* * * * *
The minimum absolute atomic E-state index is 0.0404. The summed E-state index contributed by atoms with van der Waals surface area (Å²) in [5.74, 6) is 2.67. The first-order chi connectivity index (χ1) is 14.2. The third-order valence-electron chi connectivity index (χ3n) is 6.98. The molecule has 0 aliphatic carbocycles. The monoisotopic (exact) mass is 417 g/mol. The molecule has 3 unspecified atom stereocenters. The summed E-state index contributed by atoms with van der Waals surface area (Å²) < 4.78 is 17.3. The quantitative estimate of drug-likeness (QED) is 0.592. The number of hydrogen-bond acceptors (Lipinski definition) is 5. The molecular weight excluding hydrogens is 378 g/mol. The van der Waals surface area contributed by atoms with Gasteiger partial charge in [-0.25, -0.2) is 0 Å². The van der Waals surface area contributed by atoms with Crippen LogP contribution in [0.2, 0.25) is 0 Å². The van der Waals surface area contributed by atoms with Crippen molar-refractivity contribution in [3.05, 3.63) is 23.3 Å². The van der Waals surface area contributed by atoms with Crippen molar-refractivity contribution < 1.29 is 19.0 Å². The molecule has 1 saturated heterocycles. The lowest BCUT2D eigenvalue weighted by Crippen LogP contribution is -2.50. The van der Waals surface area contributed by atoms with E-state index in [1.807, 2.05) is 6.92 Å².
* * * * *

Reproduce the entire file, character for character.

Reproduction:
The minimum absolute atomic E-state index is 0.0404. The summed E-state index contributed by atoms with van der Waals surface area (Å²) in [5.74, 6) is 2.67. The first-order chi connectivity index (χ1) is 14.2. The third-order valence-electron chi connectivity index (χ3n) is 6.98. The molecule has 0 aliphatic carbocycles. The monoisotopic (exact) mass is 417 g/mol. The molecule has 3 unspecified atom stereocenters. The summed E-state index contributed by atoms with van der Waals surface area (Å²) < 4.78 is 17.3. The quantitative estimate of drug-likeness (QED) is 0.592. The number of hydrogen-bond acceptors (Lipinski definition) is 5. The molecular weight excluding hydrogens is 378 g/mol. The van der Waals surface area contributed by atoms with Gasteiger partial charge in [-0.25, -0.2) is 0 Å². The van der Waals surface area contributed by atoms with Crippen LogP contribution in [0.2, 0.25) is 0 Å². The van der Waals surface area contributed by atoms with Crippen molar-refractivity contribution in [3.05, 3.63) is 23.3 Å². The van der Waals surface area contributed by atoms with Crippen molar-refractivity contribution < 1.29 is 19.0 Å². The molecule has 1 saturated heterocycles. The lowest BCUT2D eigenvalue weighted by Crippen LogP contribution is -2.50. The van der Waals surface area contributed by atoms with E-state index in [1.807, 2.05) is 6.92 Å².